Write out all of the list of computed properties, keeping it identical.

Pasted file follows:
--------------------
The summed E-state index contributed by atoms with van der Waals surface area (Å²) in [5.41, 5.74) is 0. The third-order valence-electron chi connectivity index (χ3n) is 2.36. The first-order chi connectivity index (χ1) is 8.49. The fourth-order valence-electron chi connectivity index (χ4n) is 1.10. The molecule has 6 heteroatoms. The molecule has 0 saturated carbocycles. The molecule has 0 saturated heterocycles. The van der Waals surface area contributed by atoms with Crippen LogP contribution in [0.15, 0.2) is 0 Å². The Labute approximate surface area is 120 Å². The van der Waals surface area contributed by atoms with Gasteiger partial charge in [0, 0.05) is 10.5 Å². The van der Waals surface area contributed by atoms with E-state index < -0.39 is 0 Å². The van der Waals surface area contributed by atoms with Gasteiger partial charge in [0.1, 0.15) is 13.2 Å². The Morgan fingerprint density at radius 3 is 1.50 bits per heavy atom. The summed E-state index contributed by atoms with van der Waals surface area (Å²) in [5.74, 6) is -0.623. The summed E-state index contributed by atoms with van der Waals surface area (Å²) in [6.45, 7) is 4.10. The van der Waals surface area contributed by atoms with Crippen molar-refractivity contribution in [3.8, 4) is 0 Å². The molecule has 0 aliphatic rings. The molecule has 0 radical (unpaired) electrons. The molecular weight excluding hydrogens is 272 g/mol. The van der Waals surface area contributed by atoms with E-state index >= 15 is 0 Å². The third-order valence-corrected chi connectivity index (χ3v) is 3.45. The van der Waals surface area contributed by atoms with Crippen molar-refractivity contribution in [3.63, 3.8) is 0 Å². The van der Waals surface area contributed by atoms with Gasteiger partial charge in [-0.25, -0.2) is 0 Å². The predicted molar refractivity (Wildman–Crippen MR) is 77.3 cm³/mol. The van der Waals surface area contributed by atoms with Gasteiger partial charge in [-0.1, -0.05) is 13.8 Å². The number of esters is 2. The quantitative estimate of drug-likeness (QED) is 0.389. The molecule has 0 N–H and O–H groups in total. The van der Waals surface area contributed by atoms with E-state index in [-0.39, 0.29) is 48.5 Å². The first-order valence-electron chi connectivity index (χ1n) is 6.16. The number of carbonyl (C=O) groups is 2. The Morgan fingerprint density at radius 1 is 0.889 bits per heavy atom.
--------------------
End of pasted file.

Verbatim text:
The summed E-state index contributed by atoms with van der Waals surface area (Å²) in [5.41, 5.74) is 0. The third-order valence-electron chi connectivity index (χ3n) is 2.36. The first-order chi connectivity index (χ1) is 8.49. The fourth-order valence-electron chi connectivity index (χ4n) is 1.10. The molecule has 6 heteroatoms. The molecule has 0 saturated carbocycles. The molecule has 0 saturated heterocycles. The van der Waals surface area contributed by atoms with Crippen LogP contribution in [0.15, 0.2) is 0 Å². The Labute approximate surface area is 120 Å². The van der Waals surface area contributed by atoms with Gasteiger partial charge in [0, 0.05) is 10.5 Å². The van der Waals surface area contributed by atoms with E-state index < -0.39 is 0 Å². The van der Waals surface area contributed by atoms with Gasteiger partial charge in [0.1, 0.15) is 13.2 Å². The Morgan fingerprint density at radius 3 is 1.50 bits per heavy atom. The summed E-state index contributed by atoms with van der Waals surface area (Å²) in [5.74, 6) is -0.623. The summed E-state index contributed by atoms with van der Waals surface area (Å²) in [6.45, 7) is 4.10. The van der Waals surface area contributed by atoms with Crippen molar-refractivity contribution in [3.8, 4) is 0 Å². The molecule has 0 aliphatic rings. The molecule has 0 radical (unpaired) electrons. The molecular weight excluding hydrogens is 272 g/mol. The van der Waals surface area contributed by atoms with E-state index >= 15 is 0 Å². The third-order valence-corrected chi connectivity index (χ3v) is 3.45. The van der Waals surface area contributed by atoms with Crippen molar-refractivity contribution in [3.63, 3.8) is 0 Å². The van der Waals surface area contributed by atoms with Gasteiger partial charge in [-0.25, -0.2) is 0 Å². The predicted molar refractivity (Wildman–Crippen MR) is 77.3 cm³/mol. The van der Waals surface area contributed by atoms with Gasteiger partial charge in [-0.1, -0.05) is 13.8 Å². The number of esters is 2. The quantitative estimate of drug-likeness (QED) is 0.389. The molecule has 0 N–H and O–H groups in total. The van der Waals surface area contributed by atoms with E-state index in [-0.39, 0.29) is 48.5 Å². The first-order valence-electron chi connectivity index (χ1n) is 6.16. The number of carbonyl (C=O) groups is 2. The Morgan fingerprint density at radius 1 is 0.889 bits per heavy atom.